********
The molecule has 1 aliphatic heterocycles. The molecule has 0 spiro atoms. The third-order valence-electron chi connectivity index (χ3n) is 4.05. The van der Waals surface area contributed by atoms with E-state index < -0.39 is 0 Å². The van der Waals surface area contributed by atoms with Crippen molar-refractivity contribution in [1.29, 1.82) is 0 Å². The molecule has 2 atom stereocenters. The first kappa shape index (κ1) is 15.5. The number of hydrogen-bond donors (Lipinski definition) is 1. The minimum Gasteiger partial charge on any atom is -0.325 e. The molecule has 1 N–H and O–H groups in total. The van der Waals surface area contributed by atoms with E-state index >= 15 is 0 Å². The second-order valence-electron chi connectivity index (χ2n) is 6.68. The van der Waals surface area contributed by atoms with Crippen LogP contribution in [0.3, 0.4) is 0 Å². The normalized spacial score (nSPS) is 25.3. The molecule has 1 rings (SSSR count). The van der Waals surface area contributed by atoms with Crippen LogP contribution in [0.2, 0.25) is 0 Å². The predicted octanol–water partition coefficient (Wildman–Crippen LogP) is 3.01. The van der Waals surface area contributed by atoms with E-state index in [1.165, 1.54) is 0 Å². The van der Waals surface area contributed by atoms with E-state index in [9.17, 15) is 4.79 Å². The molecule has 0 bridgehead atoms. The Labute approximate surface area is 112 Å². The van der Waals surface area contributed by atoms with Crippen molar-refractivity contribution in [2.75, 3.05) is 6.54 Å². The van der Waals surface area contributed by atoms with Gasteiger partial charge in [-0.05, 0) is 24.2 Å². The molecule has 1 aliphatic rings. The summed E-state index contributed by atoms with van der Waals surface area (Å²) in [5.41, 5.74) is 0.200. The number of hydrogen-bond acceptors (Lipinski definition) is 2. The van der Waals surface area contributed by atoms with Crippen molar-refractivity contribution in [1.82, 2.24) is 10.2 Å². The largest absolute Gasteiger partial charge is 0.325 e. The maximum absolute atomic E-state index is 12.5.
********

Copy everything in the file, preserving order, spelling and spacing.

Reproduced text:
The molecule has 1 aliphatic heterocycles. The molecule has 0 spiro atoms. The third-order valence-electron chi connectivity index (χ3n) is 4.05. The van der Waals surface area contributed by atoms with E-state index < -0.39 is 0 Å². The van der Waals surface area contributed by atoms with Crippen molar-refractivity contribution in [1.29, 1.82) is 0 Å². The molecule has 2 atom stereocenters. The first kappa shape index (κ1) is 15.5. The number of hydrogen-bond donors (Lipinski definition) is 1. The minimum Gasteiger partial charge on any atom is -0.325 e. The molecule has 1 N–H and O–H groups in total. The van der Waals surface area contributed by atoms with E-state index >= 15 is 0 Å². The second-order valence-electron chi connectivity index (χ2n) is 6.68. The van der Waals surface area contributed by atoms with Crippen LogP contribution in [0.3, 0.4) is 0 Å². The normalized spacial score (nSPS) is 25.3. The molecule has 1 rings (SSSR count). The van der Waals surface area contributed by atoms with Crippen LogP contribution in [0.2, 0.25) is 0 Å². The predicted octanol–water partition coefficient (Wildman–Crippen LogP) is 3.01. The van der Waals surface area contributed by atoms with E-state index in [1.165, 1.54) is 0 Å². The van der Waals surface area contributed by atoms with E-state index in [9.17, 15) is 4.79 Å². The molecule has 0 bridgehead atoms. The Labute approximate surface area is 112 Å². The van der Waals surface area contributed by atoms with Crippen molar-refractivity contribution in [2.75, 3.05) is 6.54 Å². The van der Waals surface area contributed by atoms with Gasteiger partial charge in [-0.05, 0) is 24.2 Å². The molecule has 1 aliphatic rings. The summed E-state index contributed by atoms with van der Waals surface area (Å²) in [5.41, 5.74) is 0.200. The number of hydrogen-bond acceptors (Lipinski definition) is 2. The van der Waals surface area contributed by atoms with Crippen molar-refractivity contribution in [1.82, 2.24) is 10.2 Å². The largest absolute Gasteiger partial charge is 0.325 e. The maximum absolute atomic E-state index is 12.5.